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New-York tribune. [volume] (New York [N.Y.]) 1866-1924, October 23, 1910, Image 8

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1914 i
This nctrxpapcr is owned aUII nw'»-
Uthcd by Tin- Tribune Association, a
ynr York corporation: office and prin
cipal place of hvsincss. Tribune Build
ir.o \o ir.4 Xasiau street. Sea York:
Ornm Mill*, pretident ; (t<ldcn U. Uctd.
trcnXary; Jamc* M. HarrrU. treasurer.
The addr>\<* of the oncers is the office
d this neictpaper.
FOREIGN.— Pr. Hmvley H. Cripivn. at
jjaaOoa. was found guilty of having mur
dered h:s wife, the jury beinjr out just
th-rty minutes; he was sentenced to be
har.sred on November IS; it is said that
the jury may have reconmcnded a life
Ftntcnci-. ===== Prince Francis of Teck,
a brother of Queer. Mary, died In Lon
don Roth L.ihorals ana Unionists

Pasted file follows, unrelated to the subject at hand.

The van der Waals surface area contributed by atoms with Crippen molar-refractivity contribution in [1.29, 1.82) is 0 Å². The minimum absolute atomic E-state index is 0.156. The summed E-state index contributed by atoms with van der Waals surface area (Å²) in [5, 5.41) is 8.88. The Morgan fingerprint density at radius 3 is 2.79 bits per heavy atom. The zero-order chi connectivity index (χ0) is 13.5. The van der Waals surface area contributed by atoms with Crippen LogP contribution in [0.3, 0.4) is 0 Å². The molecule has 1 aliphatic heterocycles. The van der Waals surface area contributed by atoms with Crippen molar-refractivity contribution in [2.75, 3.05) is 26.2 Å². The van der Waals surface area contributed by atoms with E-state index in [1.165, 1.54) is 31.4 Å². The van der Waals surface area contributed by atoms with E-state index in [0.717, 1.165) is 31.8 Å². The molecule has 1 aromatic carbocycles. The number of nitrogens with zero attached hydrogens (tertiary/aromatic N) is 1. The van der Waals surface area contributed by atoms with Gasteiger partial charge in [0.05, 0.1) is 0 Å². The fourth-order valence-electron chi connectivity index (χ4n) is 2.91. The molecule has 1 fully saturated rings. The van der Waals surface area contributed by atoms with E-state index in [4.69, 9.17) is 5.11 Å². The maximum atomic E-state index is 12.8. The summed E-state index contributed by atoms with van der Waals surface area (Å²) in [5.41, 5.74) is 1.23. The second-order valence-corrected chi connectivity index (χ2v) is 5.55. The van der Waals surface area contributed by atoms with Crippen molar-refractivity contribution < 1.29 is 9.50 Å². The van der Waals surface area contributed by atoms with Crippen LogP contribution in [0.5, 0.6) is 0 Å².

in England seem willing not to press a
rrnoral the veto conference is
txrected to refer the subjects under dis
cussion to • a joint committee ot the
bouses. — It was announced at Pans
That France. Great Britain and Spain.
collectively, tod proposed to the powers
the recognition of the provisional gov
ernment of Portugal. "■ A dispatch
Irom Paris rays that negotiations for the
Turkish l«>an havo been abandoned. . —
Cholera cases have increased in ol
Petersburg; eleven deaths were reported
fro-, Italy. I-oui- U Lori'lard died
at Paris." : General Bruii. French i
Minister of War. gave a luncheon at j
3«sxiv for Secretary Dickinson and party i
and Ambassador Bacon. ===== General,
Michael Joseph Maunoury was appointed*